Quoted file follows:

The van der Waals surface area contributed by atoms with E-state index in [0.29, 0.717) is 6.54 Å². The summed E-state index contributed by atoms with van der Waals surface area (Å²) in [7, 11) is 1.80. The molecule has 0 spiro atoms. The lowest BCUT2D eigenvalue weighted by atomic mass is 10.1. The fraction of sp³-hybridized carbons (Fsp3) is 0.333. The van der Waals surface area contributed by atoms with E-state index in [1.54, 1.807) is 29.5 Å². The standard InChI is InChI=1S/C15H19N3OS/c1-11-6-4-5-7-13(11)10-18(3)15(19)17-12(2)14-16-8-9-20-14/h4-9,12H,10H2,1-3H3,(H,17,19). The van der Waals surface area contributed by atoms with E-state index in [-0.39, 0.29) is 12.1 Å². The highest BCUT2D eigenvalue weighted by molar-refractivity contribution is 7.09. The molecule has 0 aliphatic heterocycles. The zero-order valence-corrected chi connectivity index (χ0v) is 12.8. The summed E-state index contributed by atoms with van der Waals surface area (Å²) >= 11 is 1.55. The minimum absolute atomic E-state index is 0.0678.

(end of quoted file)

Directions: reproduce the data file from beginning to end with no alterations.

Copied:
The van der Waals surface area contributed by atoms with E-state index in [0.29, 0.717) is 6.54 Å². The summed E-state index contributed by atoms with van der Waals surface area (Å²) in [7, 11) is 1.80. The molecule has 0 spiro atoms. The lowest BCUT2D eigenvalue weighted by atomic mass is 10.1. The fraction of sp³-hybridized carbons (Fsp3) is 0.333. The van der Waals surface area contributed by atoms with E-state index in [1.54, 1.807) is 29.5 Å². The standard InChI is InChI=1S/C15H19N3OS/c1-11-6-4-5-7-13(11)10-18(3)15(19)17-12(2)14-16-8-9-20-14/h4-9,12H,10H2,1-3H3,(H,17,19). The van der Waals surface area contributed by atoms with E-state index in [-0.39, 0.29) is 12.1 Å². The highest BCUT2D eigenvalue weighted by molar-refractivity contribution is 7.09. The molecule has 0 aliphatic heterocycles. The zero-order valence-corrected chi connectivity index (χ0v) is 12.8. The summed E-state index contributed by atoms with van der Waals surface area (Å²) >= 11 is 1.55. The minimum absolute atomic E-state index is 0.0678.